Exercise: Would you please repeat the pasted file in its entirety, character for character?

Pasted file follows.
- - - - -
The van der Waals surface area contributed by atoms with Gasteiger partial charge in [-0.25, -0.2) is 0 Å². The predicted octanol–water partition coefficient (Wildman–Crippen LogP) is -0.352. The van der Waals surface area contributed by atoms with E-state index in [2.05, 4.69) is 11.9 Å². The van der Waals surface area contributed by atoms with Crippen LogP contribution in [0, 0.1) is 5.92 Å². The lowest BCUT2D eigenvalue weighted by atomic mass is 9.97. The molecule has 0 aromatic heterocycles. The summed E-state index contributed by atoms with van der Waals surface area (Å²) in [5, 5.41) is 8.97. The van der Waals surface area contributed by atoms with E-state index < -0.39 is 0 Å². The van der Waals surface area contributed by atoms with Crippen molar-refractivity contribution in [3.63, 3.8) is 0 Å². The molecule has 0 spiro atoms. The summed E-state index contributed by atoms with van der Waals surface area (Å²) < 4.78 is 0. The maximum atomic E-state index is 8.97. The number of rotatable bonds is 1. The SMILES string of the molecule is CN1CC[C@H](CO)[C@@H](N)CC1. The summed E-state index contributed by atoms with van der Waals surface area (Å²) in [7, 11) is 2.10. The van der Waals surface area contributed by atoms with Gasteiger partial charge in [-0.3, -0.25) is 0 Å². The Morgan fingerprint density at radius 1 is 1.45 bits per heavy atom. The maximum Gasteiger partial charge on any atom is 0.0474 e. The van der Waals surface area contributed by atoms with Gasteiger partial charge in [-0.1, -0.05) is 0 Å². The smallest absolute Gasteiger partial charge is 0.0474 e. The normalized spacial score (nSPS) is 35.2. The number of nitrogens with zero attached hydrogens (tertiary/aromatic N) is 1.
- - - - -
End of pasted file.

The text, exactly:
The van der Waals surface area contributed by atoms with Gasteiger partial charge in [-0.25, -0.2) is 0 Å². The predicted octanol–water partition coefficient (Wildman–Crippen LogP) is -0.352. The van der Waals surface area contributed by atoms with E-state index in [2.05, 4.69) is 11.9 Å². The van der Waals surface area contributed by atoms with Crippen LogP contribution in [0, 0.1) is 5.92 Å². The lowest BCUT2D eigenvalue weighted by atomic mass is 9.97. The molecule has 0 aromatic heterocycles. The summed E-state index contributed by atoms with van der Waals surface area (Å²) in [5, 5.41) is 8.97. The van der Waals surface area contributed by atoms with E-state index < -0.39 is 0 Å². The van der Waals surface area contributed by atoms with Crippen molar-refractivity contribution in [3.63, 3.8) is 0 Å². The molecule has 0 spiro atoms. The summed E-state index contributed by atoms with van der Waals surface area (Å²) < 4.78 is 0. The maximum atomic E-state index is 8.97. The number of rotatable bonds is 1. The SMILES string of the molecule is CN1CC[C@H](CO)[C@@H](N)CC1. The summed E-state index contributed by atoms with van der Waals surface area (Å²) in [7, 11) is 2.10. The van der Waals surface area contributed by atoms with Gasteiger partial charge in [-0.3, -0.25) is 0 Å². The Morgan fingerprint density at radius 1 is 1.45 bits per heavy atom. The maximum Gasteiger partial charge on any atom is 0.0474 e. The van der Waals surface area contributed by atoms with Gasteiger partial charge in [-0.1, -0.05) is 0 Å². The smallest absolute Gasteiger partial charge is 0.0474 e. The normalized spacial score (nSPS) is 35.2. The number of nitrogens with zero attached hydrogens (tertiary/aromatic N) is 1.